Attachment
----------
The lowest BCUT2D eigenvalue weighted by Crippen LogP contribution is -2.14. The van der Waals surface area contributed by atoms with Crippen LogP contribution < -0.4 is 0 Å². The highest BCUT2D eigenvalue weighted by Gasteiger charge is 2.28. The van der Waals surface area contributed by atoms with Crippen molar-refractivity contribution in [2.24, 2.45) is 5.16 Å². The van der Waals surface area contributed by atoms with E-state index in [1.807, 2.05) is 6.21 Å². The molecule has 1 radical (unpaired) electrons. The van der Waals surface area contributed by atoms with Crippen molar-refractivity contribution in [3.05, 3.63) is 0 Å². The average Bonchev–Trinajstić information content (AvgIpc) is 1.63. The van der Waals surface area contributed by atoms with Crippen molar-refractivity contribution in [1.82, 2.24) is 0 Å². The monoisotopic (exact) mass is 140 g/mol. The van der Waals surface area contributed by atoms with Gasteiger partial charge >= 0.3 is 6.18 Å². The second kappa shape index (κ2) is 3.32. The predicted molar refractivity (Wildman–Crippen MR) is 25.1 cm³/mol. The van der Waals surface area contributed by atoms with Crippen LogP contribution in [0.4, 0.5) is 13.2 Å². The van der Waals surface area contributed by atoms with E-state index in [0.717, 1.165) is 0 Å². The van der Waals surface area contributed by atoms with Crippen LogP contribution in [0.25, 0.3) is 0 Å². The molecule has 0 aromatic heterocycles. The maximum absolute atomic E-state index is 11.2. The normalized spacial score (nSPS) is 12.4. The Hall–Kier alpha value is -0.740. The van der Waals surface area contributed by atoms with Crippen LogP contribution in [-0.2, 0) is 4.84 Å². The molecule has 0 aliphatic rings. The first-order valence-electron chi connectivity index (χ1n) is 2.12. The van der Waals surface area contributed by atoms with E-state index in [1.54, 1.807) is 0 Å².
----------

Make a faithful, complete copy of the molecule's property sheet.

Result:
The lowest BCUT2D eigenvalue weighted by Crippen LogP contribution is -2.14. The van der Waals surface area contributed by atoms with Crippen LogP contribution < -0.4 is 0 Å². The highest BCUT2D eigenvalue weighted by Gasteiger charge is 2.28. The van der Waals surface area contributed by atoms with Crippen molar-refractivity contribution in [2.24, 2.45) is 5.16 Å². The van der Waals surface area contributed by atoms with E-state index in [1.807, 2.05) is 6.21 Å². The molecule has 1 radical (unpaired) electrons. The van der Waals surface area contributed by atoms with Crippen molar-refractivity contribution in [3.05, 3.63) is 0 Å². The average Bonchev–Trinajstić information content (AvgIpc) is 1.63. The van der Waals surface area contributed by atoms with Crippen molar-refractivity contribution in [1.82, 2.24) is 0 Å². The monoisotopic (exact) mass is 140 g/mol. The van der Waals surface area contributed by atoms with Gasteiger partial charge >= 0.3 is 6.18 Å². The second kappa shape index (κ2) is 3.32. The predicted molar refractivity (Wildman–Crippen MR) is 25.1 cm³/mol. The van der Waals surface area contributed by atoms with Crippen LogP contribution in [0.4, 0.5) is 13.2 Å². The van der Waals surface area contributed by atoms with E-state index in [0.717, 1.165) is 0 Å². The van der Waals surface area contributed by atoms with Crippen LogP contribution in [0.25, 0.3) is 0 Å². The molecule has 0 aromatic heterocycles. The maximum absolute atomic E-state index is 11.2. The normalized spacial score (nSPS) is 12.4. The Hall–Kier alpha value is -0.740. The van der Waals surface area contributed by atoms with Crippen LogP contribution in [-0.2, 0) is 4.84 Å². The molecule has 0 aliphatic rings. The first-order valence-electron chi connectivity index (χ1n) is 2.12. The van der Waals surface area contributed by atoms with E-state index in [1.54, 1.807) is 0 Å².